We all have obligations. Work, family, exercise - there are always things we don't really want to do, but must do anyway. Then there are the obligations we give ourselves, the shoulds we add to our own too-full plates. Those are the ones I've been shedding.
Lunches with co-workers that I really don't like. Extended email conversations that I don't have time for. I used to see blockbuster movies that I had no interest in, because, for some strange reason, I thought I had to. And certain books. Like so many people who love to read, I never have enough time to read what I want. So why read anyone else's idea of what I should read? Whether they're the current hip books that people are talking about, or classics we think are "good for us" (whatever that means), or a book we dislike that we force ourselves to finish, many readers labour under reading shoulds.
Brad Leithauser, writing in The New Yorker, seems to have a lot of them.
If your bookshelf speaks to you, it’s likely to be uttering reproaches. Or so my experience runs. All those unread books! — the must-reads of last year, or the year before, hot débuts of young novelists, frosty farewells from the aging and once hot, books whose catchy titles beguiled you into buying them, books that will (so their blurbs promise, or threaten) change your life forever. They address us in the voices of aggrieved friends, saying, Why don’t you call me? Or, Why don’t you ever pay me a visit? Or, ultimately, Why are you neglecting me?Leithauser lists some of the very weighty reads he feels he should tackle, such as Gibbon's "Decline and Fall of the Roman Empire", and others that he's impressively completed, like Proust and Trollope. Then he describes an equally impressive project that he's on the verge of completing.
But the bookshelf offers other voices of reproach — deeper and more solemn voices. These speak less like friends than like grandparents, whose stern, measured cadences will not be stilled by any jocular protests of good intentions. They ask you, When will you get serious? They ask, When will you grow up? These are the voices issuing from the weightiest projects in your library.
My most recent big literary undertaking has been, in terms of sheer pages, the most sizable of all: Dickens’s complete fiction. It comes to something like nine thousand pages, and I’m nearly finished; only “The Old Curiosity Shop” and “The Mystery of Edwin Drood” remain. I don’t know what to think on discovering that my favorite Dickens is mostly the world’s favorite Dickens. It feels appropriate, anyway, that this writer who so stoked and revelled in his international popularity should be fairly, representatively epitomized by his most popular books.Now, I absolutely love Dickens. And I hope, in the course of my lifetime, to read his entire oeuvre. But I would never read them consecutively, all at once, and I'd never want to. If I tried to, I'd become bored and irritated, the books would all blend together, and I'd quickly lose touch with everything I love about Dickens.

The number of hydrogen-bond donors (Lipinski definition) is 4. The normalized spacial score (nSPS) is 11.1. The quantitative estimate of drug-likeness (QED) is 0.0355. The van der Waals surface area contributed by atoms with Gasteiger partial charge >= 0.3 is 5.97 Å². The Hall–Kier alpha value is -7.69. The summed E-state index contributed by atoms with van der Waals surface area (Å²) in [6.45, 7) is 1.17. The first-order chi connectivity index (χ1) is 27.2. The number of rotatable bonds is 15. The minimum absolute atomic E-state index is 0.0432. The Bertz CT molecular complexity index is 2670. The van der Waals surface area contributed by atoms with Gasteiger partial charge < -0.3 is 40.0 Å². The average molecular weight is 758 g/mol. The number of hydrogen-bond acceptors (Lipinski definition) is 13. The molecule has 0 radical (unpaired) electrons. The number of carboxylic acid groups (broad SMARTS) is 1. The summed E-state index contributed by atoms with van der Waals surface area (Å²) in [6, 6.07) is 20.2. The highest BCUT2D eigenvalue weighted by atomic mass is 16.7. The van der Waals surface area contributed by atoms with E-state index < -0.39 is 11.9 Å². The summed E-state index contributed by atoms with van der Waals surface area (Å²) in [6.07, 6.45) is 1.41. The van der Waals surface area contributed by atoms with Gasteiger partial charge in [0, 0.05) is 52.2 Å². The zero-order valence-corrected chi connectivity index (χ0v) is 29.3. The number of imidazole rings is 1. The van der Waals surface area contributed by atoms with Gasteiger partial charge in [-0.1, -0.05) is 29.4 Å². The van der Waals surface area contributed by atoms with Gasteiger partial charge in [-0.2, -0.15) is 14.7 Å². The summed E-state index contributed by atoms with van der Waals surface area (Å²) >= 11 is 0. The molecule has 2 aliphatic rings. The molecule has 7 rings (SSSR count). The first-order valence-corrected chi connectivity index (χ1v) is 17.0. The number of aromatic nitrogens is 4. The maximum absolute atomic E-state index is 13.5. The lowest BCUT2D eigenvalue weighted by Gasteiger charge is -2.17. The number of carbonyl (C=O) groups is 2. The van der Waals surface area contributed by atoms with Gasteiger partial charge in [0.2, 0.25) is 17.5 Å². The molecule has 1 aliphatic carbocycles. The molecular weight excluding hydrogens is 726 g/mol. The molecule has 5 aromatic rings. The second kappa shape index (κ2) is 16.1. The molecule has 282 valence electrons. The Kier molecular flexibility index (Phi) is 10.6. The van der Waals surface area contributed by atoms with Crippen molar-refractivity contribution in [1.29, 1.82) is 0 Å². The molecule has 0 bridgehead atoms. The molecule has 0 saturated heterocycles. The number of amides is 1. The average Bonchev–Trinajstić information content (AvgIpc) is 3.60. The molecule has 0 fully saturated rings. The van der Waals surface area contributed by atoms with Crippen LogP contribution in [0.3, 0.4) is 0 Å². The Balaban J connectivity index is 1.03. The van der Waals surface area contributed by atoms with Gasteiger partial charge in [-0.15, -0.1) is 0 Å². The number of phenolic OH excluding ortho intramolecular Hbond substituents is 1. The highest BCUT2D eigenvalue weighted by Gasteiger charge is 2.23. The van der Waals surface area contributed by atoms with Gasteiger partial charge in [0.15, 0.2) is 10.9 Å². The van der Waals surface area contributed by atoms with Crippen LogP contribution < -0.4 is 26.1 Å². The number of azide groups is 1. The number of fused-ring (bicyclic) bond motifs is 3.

Leithauser doesn't specifically say he read all that Dickens consecutively, with no other books in between, but I think he implies it.
Those foot-soldier readers who successfully march through all of Dickens’s fiction may wind up feeling like David [Copperfield] at his journey’s end, with shoes in a woeful condition (“the upper leathers had broken and burst until the very shape and form of shoes had departed from them”) and skin powdered “white with chalk and dust, as if I had come out of a limekiln.” Reading projects of this old-fashioned sort are the equivalent of a long pilgrimage on foot. The pace and the proddings of modern life, forever segmenting one’s existence into smaller and busier intervals, counsel against them. On the other hand, those patient, reproachful, grandpaternal voices continue to mutter on your bookshelf. And they say, Start walking.One modest goal of mine is to read everything George Orwell ever wrote. So every once in a while, I read some Orwell. I want to eventually read all 26 Shakespeare plays. And so, every once in a while, I read one or two more. I can't imagine anything that would kill my love of Shakespeare faster than trying to read all 26 plays, consecutively, with nothing in between.
I am not entirely free of reading shoulds. I read and loved the first two volumes of Taylor Branch's history of the US civil rights movement, wrapped in a biography of Martin Luther King, Jr., often called "The King Books". In the third and final volume, Branch's dense, somewhat difficult writing style became impenetrable. Gleaning any information from each metre-long, convoluted sentence became a trial. Halfway through book three, I gave up. That was in 2007, yet I remember that I haven't finished the series, and I still intend to finish that book. (I notice that almost a year later, I was still mentioning it in "what i'm reading" posts.) I have one other similar should, also the final book in a trilogy in which I lost interest.
In general, though, life is too short, reading time so much shorter. Here's my take: read whatever you like.